Like myself and others, Powers is searching for depth. The difference between himself and many other authors on the subject is that he recognizes how valuable and useful the new technology is. "Hamlet's Blackberry" is a search for a way to take the good of the technology, including the ease of access to information, ability to keep in touch with family/friends, work remotely, etc., and discard the bad. The bad in this case is the constant stream of news and trivia, much of which is not useful, the ADHD-inducing brain fuck that the internet can be at times.
Powers takes a very unique way of exploring the subject. Rather than just look at modern examples, Powers looks back on breakthrough technologies throughout history, including written text, the printing press, and wired telegrams. At the time of each of these inventions, people worried about the effect that they would have on learning, concentration, and most importantly, depth. Reading quotes from people who lived through this, the concerns were very similar to what we hear today about being "too connected," "too in touch with the crowd," and "not enough time for the inner self." Take for example Thoreau's concern that the more wired people become, the more likely they are to fill up their minds with junk and trivia, even celebrity gossip.
"We are eager to tunnel under the Atlantic and bring the Old World some weeks nearer to the New; but perchance the first news that will leak through into the broad, flapping American ear will be that the Princess Adelaide has the whooping cough. After all, the man whose horse trots a mile a minute does not carry the most important messages."The obvious follow-up here is that if everyone was worried about this stuff then, and it all turned out all right, why worry about the current technological advances? Powers addresses this as part of his conclusion:
"One might argue that civilization always survives such transitions and moves on, so why worry? Of course we'll survive. The question is whether we will do more than that. In all the earlier periods we've looked at, there were people who thrived and found happiness and people who didn't. The former found something approximating the happy equilibrium Socrates was seeking when he prayed that his outward and inward selves might "be at one.: The latter became hostage to their outwardness and never shook "restless energy of a hunted mind.""What then is the answer? According to Powers, it comes down to creating distance, providing time for inner space, pushing for technologies that allow for inwardness, using old tools (such as handwriting) to ease digital overload, forming positive rituals, creating screen-free "Walden Zones," and consciously disconnecting, or "lowering our internal thermostat."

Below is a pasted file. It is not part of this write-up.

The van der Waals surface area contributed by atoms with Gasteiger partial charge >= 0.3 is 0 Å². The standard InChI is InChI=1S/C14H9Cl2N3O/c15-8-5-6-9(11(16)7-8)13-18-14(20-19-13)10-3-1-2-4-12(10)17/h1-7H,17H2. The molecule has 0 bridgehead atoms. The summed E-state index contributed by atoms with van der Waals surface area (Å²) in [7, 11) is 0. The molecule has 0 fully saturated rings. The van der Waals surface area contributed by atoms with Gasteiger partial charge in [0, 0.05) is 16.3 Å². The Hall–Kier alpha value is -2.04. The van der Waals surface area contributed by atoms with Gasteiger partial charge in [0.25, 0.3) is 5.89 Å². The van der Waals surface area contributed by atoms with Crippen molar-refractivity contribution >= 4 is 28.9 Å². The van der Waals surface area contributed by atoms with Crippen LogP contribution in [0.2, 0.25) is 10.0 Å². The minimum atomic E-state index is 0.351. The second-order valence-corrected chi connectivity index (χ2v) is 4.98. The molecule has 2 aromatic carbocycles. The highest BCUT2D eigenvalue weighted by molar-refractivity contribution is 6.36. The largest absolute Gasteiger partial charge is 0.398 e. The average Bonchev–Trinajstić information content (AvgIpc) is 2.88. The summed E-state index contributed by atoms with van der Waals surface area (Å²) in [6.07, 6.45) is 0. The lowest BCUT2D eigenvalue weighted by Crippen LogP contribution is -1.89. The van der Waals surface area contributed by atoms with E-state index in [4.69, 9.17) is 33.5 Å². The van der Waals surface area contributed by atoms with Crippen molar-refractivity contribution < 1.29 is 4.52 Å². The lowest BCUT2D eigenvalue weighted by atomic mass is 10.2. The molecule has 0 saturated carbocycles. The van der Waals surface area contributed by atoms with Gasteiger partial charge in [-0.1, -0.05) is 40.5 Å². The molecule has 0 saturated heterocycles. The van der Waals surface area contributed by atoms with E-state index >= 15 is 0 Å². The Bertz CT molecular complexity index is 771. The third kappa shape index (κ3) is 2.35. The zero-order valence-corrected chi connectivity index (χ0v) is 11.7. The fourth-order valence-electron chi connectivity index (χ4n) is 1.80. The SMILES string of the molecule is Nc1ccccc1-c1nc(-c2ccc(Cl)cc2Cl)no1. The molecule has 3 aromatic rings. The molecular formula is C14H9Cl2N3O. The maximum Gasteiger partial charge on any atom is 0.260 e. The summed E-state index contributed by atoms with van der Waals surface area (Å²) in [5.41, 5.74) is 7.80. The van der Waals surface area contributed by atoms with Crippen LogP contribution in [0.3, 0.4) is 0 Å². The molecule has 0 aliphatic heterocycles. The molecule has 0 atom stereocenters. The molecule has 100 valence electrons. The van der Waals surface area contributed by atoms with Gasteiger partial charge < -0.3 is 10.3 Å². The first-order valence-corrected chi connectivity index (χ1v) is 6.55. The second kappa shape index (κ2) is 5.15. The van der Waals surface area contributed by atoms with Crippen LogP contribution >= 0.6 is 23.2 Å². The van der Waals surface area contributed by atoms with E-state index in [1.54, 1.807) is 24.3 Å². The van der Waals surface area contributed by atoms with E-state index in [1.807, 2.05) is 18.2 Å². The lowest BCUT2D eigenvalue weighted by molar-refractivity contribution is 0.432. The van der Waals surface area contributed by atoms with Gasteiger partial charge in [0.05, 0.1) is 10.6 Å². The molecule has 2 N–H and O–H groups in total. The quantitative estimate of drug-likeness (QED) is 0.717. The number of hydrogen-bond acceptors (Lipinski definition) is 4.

What does the constant frittering between tasks, jumping from one screen to the next, and constantly interacting with people take from us? In my opinion, the most poignant example is given in the first chapter.
Powers is driving to his mother's house, but gets a late start. He needs to let her know that he will be late, so he picks up his mobile phone (a tool of interconnection in its own right), pulls her up on speed dial, notices the profile picture of her that he has on his phone, and lets her know that he will be arriving later than expected. She laughs, as this is something of an inside joke, as apparently he is late often. He hangs up.
Ill let Powers pick up here:
"Driving along, I feel an unexpected surge of emotion. I'm thinking about how fun it always is to spend time with my mother, how lucky I was to be born to such a warm, companionable person. Lately I've noticed shades of her humor in my son, and I wonder now if he somehow inherited that from her. Have they isolated a gene for good-naturedness?"In the past (but not so long ago), this event would have been much more difficult. Powers would have to pull the car over, look for a payphone, hope he had the correct change, and be sure he had his mother's number memorized. Now, with a click of a button, he can do all of that. Clear case of technology helping build on a relationship. But something more was needed to create the depth of emotion that Powers experienced AFTER the call was over. There was a gap between activities that allowed the author to consider what had just happened. Rather than jumping immediately into the next twitter update or email, the fact that Powers was driving allowed distance between the act of calling and the deep reservoir of feeling that opened up as he thought about his mother. In this case, technology helped created depth.
Rarely do we give ourselves these gaps. We have too many screens open at once, too many email accounts to check, too many IM's coming in to stop and think and feel. To live a good life requires depth, and to do so amidst so much distraction will require a conscious look at what we think about and how we spend our time. William Powers' book, "Hamlet's Blackberry" is the single best resource that I have found to address how to create these all-important "gaps" in our lives.